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Proposed Data Collections Submitted for Public Comment and Recommendations

Document Details

Information about this document as published in the Federal Register.

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In compliance with the requirement of Section 3506(c)(2)(A) of the Paperwork Reduction Act of 1995 for opportunity for public comment on proposed data collection projects, the Centers for Disease Control and Prevention (CDC) will publish periodic summaries of proposed projects. To request more information on the proposed projects or to obtain a copy of the data collection plans and instruments, call 404-639-7570 and send comments to Kimberly S. Lane, CDC Reports Clearance Officer, 1600 Clifton Road, MS-D74, Atlanta, GA 30333 or send an email to

Comments are invited on: (a) Whether the proposed collection of information is necessary for the proper performance of the functions of the agency, including whether the information shall have practical utility; (b) the accuracy of the agency's estimate of the burden of the proposed collection of information; (c) ways to enhance the quality, utility, and clarity of the information to be collected; and (d) ways to minimize the burden of the collection of information on respondents, including through the use of automated collection techniques or other forms of information technology. Written comments should be received within 60 days of this notice.

Proposed Project

Pilot Project to Evaluate the Use of Exposure Control Plans for Bloodborne Pathogens in Private Dental Practices—New—National Institute for Occupational Safety and Health (NIOSH), Centers for Disease Control and Prevention (CDC).

Background and Brief Description

The Centers for Disease Control and Prevention estimate that healthcare workers sustain nearly 600,000 percutaneous injuries annually involving contaminated sharps. In response to both the continued concern over such exposures and the technological developments which can increase employee protection, Congress passed the Needlestick Safety and Prevention Act directing the Occupational Safety and Health Administration (OSHA) to revise the Bloodborne Pathogens (BBP) Standard to establish requirements that employers identify and make use of effective and safer medical devices. That revision was published on January 18, 2001, and became effective April 18, 2001.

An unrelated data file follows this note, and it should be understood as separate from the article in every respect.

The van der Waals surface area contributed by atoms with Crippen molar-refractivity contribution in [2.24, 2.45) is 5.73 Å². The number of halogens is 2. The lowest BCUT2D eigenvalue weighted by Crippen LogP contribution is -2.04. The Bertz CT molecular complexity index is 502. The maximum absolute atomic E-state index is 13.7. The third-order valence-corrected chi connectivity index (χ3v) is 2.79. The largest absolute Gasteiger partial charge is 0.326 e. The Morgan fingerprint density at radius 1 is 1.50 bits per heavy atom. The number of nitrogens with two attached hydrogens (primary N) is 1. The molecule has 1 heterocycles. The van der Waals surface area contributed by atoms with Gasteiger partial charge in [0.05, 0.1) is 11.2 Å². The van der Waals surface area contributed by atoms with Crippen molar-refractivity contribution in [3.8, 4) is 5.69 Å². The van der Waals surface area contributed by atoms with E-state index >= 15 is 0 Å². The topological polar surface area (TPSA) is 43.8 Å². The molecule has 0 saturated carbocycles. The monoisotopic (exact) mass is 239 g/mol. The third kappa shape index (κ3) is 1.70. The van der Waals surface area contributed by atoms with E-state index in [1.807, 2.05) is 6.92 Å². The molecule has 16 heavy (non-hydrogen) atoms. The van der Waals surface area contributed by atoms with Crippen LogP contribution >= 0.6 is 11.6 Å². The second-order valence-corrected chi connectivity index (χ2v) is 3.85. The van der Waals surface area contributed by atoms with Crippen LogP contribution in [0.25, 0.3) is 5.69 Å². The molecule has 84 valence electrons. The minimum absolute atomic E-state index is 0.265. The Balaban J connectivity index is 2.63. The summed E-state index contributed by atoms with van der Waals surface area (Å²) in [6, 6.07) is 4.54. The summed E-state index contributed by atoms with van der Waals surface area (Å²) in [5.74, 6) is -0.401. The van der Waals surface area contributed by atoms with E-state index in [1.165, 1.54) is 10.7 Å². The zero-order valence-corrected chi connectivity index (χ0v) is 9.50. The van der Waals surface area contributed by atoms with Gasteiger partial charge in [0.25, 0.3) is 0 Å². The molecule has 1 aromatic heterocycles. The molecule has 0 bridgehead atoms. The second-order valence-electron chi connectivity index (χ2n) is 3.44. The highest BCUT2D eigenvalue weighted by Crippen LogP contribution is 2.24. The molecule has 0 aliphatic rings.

The revision to OSHA's BBP Standard added new requirements for employers, including additions to the exposure control plan and maintenance of a sharps injury log.

OSHA has determined that compliance with these standards significantly reduces the risk that workers will contract a bloodborne disease in the course of their work. However, exposure control plans for bloodborne pathogens, policies and standards for healthcare workers are based primarily on hospital data.

Approximately one-half of the 11 million healthcare workers in the United States are employed in non-hospital settings, including physician offices, home healthcare agencies, correctional facilities, and dental offices and clinics. Little information is known about the risk management practices in these non-hospital settings. In a small study conducted by the National Institute for Occupational Safety and Health (NIOSH) found that although seven of the eight correctional healthcare facilities visited had written exposure control plans, only two were reviewed and updated annually as required by the OSHA BBP Standard. One reason postulated for non-compliance was that hospital-based standards, policies, and programs may not be appropriate to non-hospital settings. It is important to identify effective methods for using exposure control plans in non-hospital settings and to verify whether the specificity and relevance of bloodborne pathogen training and educational materials for non-hospital facilities can positively impact compliance in dental settings.